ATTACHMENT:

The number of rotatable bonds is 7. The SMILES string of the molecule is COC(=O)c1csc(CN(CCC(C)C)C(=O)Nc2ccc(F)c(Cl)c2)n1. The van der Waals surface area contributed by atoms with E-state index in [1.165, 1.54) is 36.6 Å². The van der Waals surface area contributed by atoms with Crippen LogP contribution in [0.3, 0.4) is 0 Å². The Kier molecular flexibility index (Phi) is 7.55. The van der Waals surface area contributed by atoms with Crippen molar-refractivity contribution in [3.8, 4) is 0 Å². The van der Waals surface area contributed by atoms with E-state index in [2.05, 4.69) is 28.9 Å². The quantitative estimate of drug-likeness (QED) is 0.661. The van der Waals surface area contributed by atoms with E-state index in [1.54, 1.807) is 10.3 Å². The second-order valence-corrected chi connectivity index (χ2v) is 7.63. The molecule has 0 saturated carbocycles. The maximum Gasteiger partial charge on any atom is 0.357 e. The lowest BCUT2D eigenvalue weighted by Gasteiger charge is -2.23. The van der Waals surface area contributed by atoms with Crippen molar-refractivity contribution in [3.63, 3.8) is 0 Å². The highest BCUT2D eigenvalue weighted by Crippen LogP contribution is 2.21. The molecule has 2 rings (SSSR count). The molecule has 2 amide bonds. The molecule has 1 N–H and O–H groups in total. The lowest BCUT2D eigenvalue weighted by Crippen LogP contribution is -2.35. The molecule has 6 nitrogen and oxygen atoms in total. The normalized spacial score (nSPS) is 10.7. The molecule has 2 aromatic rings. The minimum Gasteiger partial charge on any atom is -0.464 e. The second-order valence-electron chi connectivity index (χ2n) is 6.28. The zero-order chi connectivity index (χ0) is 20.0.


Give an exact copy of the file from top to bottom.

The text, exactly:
The number of rotatable bonds is 7. The SMILES string of the molecule is COC(=O)c1csc(CN(CCC(C)C)C(=O)Nc2ccc(F)c(Cl)c2)n1. The van der Waals surface area contributed by atoms with E-state index in [1.165, 1.54) is 36.6 Å². The van der Waals surface area contributed by atoms with Crippen LogP contribution in [0.3, 0.4) is 0 Å². The Kier molecular flexibility index (Phi) is 7.55. The van der Waals surface area contributed by atoms with Crippen molar-refractivity contribution in [3.8, 4) is 0 Å². The van der Waals surface area contributed by atoms with E-state index in [2.05, 4.69) is 28.9 Å². The quantitative estimate of drug-likeness (QED) is 0.661. The van der Waals surface area contributed by atoms with E-state index in [1.54, 1.807) is 10.3 Å². The second-order valence-corrected chi connectivity index (χ2v) is 7.63. The molecule has 0 saturated carbocycles. The maximum Gasteiger partial charge on any atom is 0.357 e. The lowest BCUT2D eigenvalue weighted by Gasteiger charge is -2.23. The van der Waals surface area contributed by atoms with Crippen molar-refractivity contribution in [3.63, 3.8) is 0 Å². The highest BCUT2D eigenvalue weighted by Crippen LogP contribution is 2.21. The molecule has 2 rings (SSSR count). The molecule has 2 amide bonds. The molecule has 1 N–H and O–H groups in total. The lowest BCUT2D eigenvalue weighted by Crippen LogP contribution is -2.35. The molecule has 6 nitrogen and oxygen atoms in total. The normalized spacial score (nSPS) is 10.7. The molecule has 2 aromatic rings. The minimum Gasteiger partial charge on any atom is -0.464 e. The second-order valence-electron chi connectivity index (χ2n) is 6.28. The zero-order chi connectivity index (χ0) is 20.0.